This page describes a method I serendipitously discovered to quickly and easily create a crazed pattern using readily available spray paint.
First you need some paint. The exact type and brand isn't critical, just get whatever they stock at your favorite store. The key is that you need to use a 'fast drying' (ie, not high heat, textured, rust proof, etc) paint for the first coat, and florescent paint for the top coat. I used Rust-Oleum Painters Touch Gloss paint for the first coat, and Rust-Oleum Specialty Fluorescent for the second coat.
The actual method is quite simple:
First prepare the surface for paint. This depends on the surface, but in general you would want to lightly sand it, wipe it down with a clean/dry cloth, and of course mask off the areas that you don't want painted. If the surface is very porous or rough, I would recommend starting with a layer of sanding sealer or primer, sanding it smooth, and then continuing with the process. Also, it is a very good idea to start on a piece of scrap material, so that you can experiment and get the effect you are looking for.
Then put down a coat of the base paint. You want a pretty good coat, but don't go so thick that you risk runs in the paint. Let this dry enough that it is not tacky, but not long enough that it fully cures. I have found about 5 minutes to be about right.
Next spray the fluorescent paint. This is the most critical step, as the thickness of this layer directly affects the size of the features in the finished product. A light coat (just enough to get a full coverage) will give features that are about 1/4" in diameter. A heavy coat (as heavy as you can go without risking runs) will give features that are as large as 2" in diameter.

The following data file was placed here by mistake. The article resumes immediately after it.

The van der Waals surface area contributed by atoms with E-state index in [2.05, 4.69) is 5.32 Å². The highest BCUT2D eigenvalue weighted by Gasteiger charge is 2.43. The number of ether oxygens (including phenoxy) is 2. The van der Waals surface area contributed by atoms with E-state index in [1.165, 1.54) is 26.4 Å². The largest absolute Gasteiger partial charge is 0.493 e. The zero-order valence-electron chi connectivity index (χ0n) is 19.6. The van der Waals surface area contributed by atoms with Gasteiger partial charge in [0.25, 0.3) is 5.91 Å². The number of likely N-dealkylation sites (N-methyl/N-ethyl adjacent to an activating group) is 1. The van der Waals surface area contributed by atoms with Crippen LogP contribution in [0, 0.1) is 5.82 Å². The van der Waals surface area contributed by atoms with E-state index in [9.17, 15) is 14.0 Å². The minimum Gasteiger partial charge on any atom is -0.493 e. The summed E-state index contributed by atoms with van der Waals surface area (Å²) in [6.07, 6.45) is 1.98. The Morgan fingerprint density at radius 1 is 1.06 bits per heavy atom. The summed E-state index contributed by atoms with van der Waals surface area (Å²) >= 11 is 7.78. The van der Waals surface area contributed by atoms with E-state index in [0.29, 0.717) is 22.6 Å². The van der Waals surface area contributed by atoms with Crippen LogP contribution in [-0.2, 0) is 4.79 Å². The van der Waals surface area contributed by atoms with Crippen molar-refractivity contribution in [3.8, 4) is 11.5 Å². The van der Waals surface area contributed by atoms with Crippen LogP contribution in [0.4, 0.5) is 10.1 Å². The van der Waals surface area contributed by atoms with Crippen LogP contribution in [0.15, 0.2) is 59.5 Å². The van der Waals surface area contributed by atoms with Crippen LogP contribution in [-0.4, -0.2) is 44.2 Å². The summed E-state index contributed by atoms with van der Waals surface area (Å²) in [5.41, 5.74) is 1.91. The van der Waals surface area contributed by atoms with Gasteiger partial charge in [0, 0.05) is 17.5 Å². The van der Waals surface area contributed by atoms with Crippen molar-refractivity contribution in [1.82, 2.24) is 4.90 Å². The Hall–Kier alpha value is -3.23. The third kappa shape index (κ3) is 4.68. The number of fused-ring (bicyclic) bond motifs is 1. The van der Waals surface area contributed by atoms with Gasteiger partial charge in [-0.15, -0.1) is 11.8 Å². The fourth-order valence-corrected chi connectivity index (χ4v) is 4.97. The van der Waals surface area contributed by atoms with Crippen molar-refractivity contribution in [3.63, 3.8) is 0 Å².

Unfortunately, the paint will start to craze over in about 30 seconds, sometimes less, which means that a second coat is out of the question. It also means that you need to be careful in choosing your technique for putting this coat on, as you cannot go back over an area after about 30 seconds without creating a break in the pattern. Let this coat dry fully before adding any more coats.
At this stage the surface should be mostly the color of the florescent paint, with patches of the base color showing through. If not then something didn't work right, and you need to experiment more.
Here are a few of the color combinations that seemed to turn out looking the best:
Green on Black and Green on Blue:
Red on Blue and Red on Black:
Red on Blue with a coat of candy blue and a clearcoat:
Feel free to experiment, there are a lot of amazing effects possible when you use multiple layers, color variants, different thicknesses, even thickness variants, etc, etc.